Abbot and founder. Born at Garissus, Cappadocia (modern Turkey), in 423, he undertook a pilgrimage to Jerusalem, and after meeting with the famed St. Simeon Stylites, he entered a monastery. Later, he was named the head of a church between Jerusalem and Bethlehem, but departed to live as a hermit near the Dead Sea. As he attracted a large number of followers, Theodosius established a monastery which was divided among the various nationalities of the monks (Greek, Armenian, etc.), each with their own church. Appointed by the patriarch of Jerusalem to the post of visitor to all the cenobitical communities of Palestine, he used his influence as cenobiarch to oppose the spread of the heretical doctrines of Eutychianism, displaying such zeal in his preaching that Emperor Anastasius I (r. 491-518), who was sympathetic to the Eutychians, exiled him. Recalled by Emperor Justin soon after Anastasius’ death, Theodosius spent his last years in poor health.
He was born in Mogarissos, a village in Cappadocia, Saint Basil’s province. Theodosius’ parents Proheresius and Eulogia were both very pious. Later Eulogia would become a nun taking her son Theodosius as her spiritual father.
When he was younger he felt a desire to imitate Abraham by leaving his parents, friends, relatives and everything else for the love of God. Theodosius set out for Jerusalem at the time of the Holy Fourth Ecumenical Council of Chalcedon held in 451.
When Theodosius reached Antioch, he went to see Saint Symeon the Stylite, to ask for his prayers and blessing. Arriving at the pillar of Saint Symeon he was miraculously greeted by name and was invited to ascend the column. Theodosius climbed the pillar and prostrated himself before Saint Symeon who embraced him with his blessing and prophesied great spiritual glory for Theodosius.
When Theodosius reached Jerusalem he spent time visiting and venerating the Holy Places. He then decided it would be best to obtain discipline for himself before he settled in solitude. Theodosius began his monastic labors under the hermit abbot Longinus, settling near the Tower of David. During this time there lived a wealthy and pious woman named Ikelia, who built a church near a place called “The Old Kathisma” and dedicated it to the Theotokos. Ikelia requested to the elder Longinus that Theodosius settle in that place to which he agreed. After some time Theodosius had many visitors and pilgrims who distracted and deprived him of his solitude.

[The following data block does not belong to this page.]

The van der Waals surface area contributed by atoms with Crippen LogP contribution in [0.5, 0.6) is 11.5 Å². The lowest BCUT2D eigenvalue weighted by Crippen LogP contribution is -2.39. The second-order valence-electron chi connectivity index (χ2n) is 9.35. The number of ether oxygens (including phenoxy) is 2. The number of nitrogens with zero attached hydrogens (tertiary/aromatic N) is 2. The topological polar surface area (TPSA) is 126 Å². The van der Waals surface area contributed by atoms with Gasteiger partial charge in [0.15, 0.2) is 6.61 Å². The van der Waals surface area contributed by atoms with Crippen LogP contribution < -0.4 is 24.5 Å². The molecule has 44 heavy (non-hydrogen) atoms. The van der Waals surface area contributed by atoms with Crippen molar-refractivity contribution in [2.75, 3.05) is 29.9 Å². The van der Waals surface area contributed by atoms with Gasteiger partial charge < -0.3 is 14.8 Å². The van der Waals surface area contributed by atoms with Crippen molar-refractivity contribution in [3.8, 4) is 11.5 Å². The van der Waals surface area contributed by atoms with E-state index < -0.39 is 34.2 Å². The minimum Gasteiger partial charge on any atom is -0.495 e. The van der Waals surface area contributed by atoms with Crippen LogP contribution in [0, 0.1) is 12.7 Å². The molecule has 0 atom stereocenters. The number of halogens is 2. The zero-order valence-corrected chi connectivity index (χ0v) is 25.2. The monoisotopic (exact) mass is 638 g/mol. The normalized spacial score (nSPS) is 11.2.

Life as a hermit
Eventually Theodosius could no longer handle his admirers and left the Old Kathisma so that he might better dedicate himself to God. He settled on the peak of the mountain and lived in a cave. There is a tradition from the ancient fathers that this was the same cave the three Magi spent the night after they had worshiped the Lord, and that an angel was sent there and ordered them to return to their own country by another way, which they did.
While dwelling in the cave Theodosius performed great feats of asceticism. He prayed at all times and he even suspended a rope that it might prop him up in case sleep overcame him, and thus he stood through the night in prayer. He remembered never to satisfy his hunger, but ate only enough so that he would not fall ill from extreme fasting. He ate only dates, carob, wild vegetables and legumes soaked in water. If the land was unproductive and arid he soaked the hearts of palms and ate them only from excessive need. He never tasted bread for thirty years.
Communal life, founding of future monastery
Theodosius formed a small community of monks near Bethlehem, which later became the Monastery of St. Theodosius. The community grew rapidly, with monks of several cultures and languages, and became very well known for its work with the sick, elderly, and mentally impaired. When Theodosius’ friend and countryman Sabbas was appointed archimandrite of all the isolated monks in Palestine by Patriarch Salustius of Jerusalem, Theodosius was made the leader of all those monks who lived in community. This is the origin of his being called “the Cenobiarch”, which translates as chief of those living a life in common.